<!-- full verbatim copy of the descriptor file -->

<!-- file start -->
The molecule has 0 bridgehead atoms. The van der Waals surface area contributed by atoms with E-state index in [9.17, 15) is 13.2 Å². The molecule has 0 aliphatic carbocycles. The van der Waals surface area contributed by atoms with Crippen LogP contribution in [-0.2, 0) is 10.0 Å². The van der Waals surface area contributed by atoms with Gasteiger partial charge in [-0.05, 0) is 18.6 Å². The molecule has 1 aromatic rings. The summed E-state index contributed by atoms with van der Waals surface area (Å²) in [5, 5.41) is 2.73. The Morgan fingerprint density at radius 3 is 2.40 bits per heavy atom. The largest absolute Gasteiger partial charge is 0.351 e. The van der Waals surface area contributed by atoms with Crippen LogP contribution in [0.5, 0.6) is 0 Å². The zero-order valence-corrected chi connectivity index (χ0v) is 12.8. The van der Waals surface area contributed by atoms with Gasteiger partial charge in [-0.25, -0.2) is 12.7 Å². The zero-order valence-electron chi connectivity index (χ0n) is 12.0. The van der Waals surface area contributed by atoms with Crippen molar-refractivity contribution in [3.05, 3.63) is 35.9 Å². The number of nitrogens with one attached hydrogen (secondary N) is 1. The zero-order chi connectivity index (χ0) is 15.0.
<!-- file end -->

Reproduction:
The molecule has 0 bridgehead atoms. The van der Waals surface area contributed by atoms with E-state index in [9.17, 15) is 13.2 Å². The molecule has 0 aliphatic carbocycles. The van der Waals surface area contributed by atoms with Crippen LogP contribution in [-0.2, 0) is 10.0 Å². The van der Waals surface area contributed by atoms with Gasteiger partial charge in [-0.05, 0) is 18.6 Å². The molecule has 1 aromatic rings. The summed E-state index contributed by atoms with van der Waals surface area (Å²) in [5, 5.41) is 2.73. The Morgan fingerprint density at radius 3 is 2.40 bits per heavy atom. The largest absolute Gasteiger partial charge is 0.351 e. The van der Waals surface area contributed by atoms with Crippen LogP contribution in [0.5, 0.6) is 0 Å². The zero-order valence-corrected chi connectivity index (χ0v) is 12.8. The van der Waals surface area contributed by atoms with Gasteiger partial charge in [-0.25, -0.2) is 12.7 Å². The zero-order valence-electron chi connectivity index (χ0n) is 12.0. The van der Waals surface area contributed by atoms with Crippen molar-refractivity contribution in [3.05, 3.63) is 35.9 Å². The number of nitrogens with one attached hydrogen (secondary N) is 1. The zero-order chi connectivity index (χ0) is 15.0.